This compared to 4% of the general population according to the new LV= Wealth and Wellbeing Monitor.
The research defined mass affluent consumers as those with assets between £100,000 and £500,000 excluding property.
Mass affluent consumers were also twice as likely (20%) to be planning to use the value of their homes to fund retirement compared to the general population. Mass affluent women were three times more likely to be planning to use the value of their home to help fund their retirement (33% v 11%).
One in ten mass affluent consumers said they are struggling financially and nearby one in five (19%) said they are seeing a decrease in income from work.
Almost a quarter (24%) of mass affluent consumers have increased the amount they are saving in the past three months compared to 19% of the general population. However, only 6% have added more to their pensions.
Retirement and protection provider LV= launched the new monitor today to track consumers’ attitudes to their finances and wellbeing. The monitor surveys 4,000 general UK consumers on a quarterly basis.
Clive Bolton, managing director of savings and retirement at LV=, said: “The coronavirus outbreak has changed life in a way that is almost unimaginable. Lockdown, job furloughs and stock market crashes have all combined to make the future uncertain. We are living in an age of disruption and never has good-quality financial advice been so valuable.
“The LV= Wealth and Wellbeing Monitor will track consumers’ financial confidence, health and attitudes to spending, saving and wellbeing. During the summer, loosening of lockdown restrictions led to an increasing in consumer spending, a reduction in saving and an increase in spending on socialising. The monitor, for example, highlights how wealthier consumers are becoming increasingly interested in early retirement and using their property to fund retirement. Future waves of research will reveal how these trends change, how they are affected by regional lockdowns and how worried or optimistic people are about the future.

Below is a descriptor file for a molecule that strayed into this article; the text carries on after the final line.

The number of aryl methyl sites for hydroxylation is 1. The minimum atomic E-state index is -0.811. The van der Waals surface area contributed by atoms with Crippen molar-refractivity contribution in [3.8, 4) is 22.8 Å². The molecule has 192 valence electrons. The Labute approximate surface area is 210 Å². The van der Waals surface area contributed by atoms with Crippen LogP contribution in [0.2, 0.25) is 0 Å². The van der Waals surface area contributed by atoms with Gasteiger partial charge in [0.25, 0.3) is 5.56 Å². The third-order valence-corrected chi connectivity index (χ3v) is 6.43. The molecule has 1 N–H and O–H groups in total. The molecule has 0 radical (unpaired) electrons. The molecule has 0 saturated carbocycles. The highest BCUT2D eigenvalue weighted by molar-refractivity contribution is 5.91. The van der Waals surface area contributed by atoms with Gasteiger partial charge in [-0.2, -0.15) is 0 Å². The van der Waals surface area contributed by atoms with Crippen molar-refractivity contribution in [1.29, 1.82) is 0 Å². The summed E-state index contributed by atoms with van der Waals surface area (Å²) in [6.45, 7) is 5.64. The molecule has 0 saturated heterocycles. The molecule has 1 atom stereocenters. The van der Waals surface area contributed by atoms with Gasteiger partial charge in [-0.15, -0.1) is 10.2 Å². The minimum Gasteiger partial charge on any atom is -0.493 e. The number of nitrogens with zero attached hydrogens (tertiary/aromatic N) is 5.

“Early retirement is a dream for most people and it is perhaps surprising that the coronavirus outbreak is sparking a rise in interest in early retirement. However, taking early retirement can be expensive and complex.
“Savers need to be aware of drawing too much income too early and exhausting their pension funds before they die. They need also to understand how a stock market downturn can erode their retirement funds because of sequence or returns risks.
“Running out of cash in retirement is one of the greatest fears of retired people and drawing an income from a pension fund as the stock market falls can lead to a pension fund becoming exhausted much earlier than anticipated.
“This is why good quality financial advice is so important. Consulting a financial adviser will help mass affluent people considering retirement make best use of their income, savings, pensions and equity in their home. It could be, for example, a pension fund can be used to pay for the early years of retirement while equity release can be used at a much later stage in life.”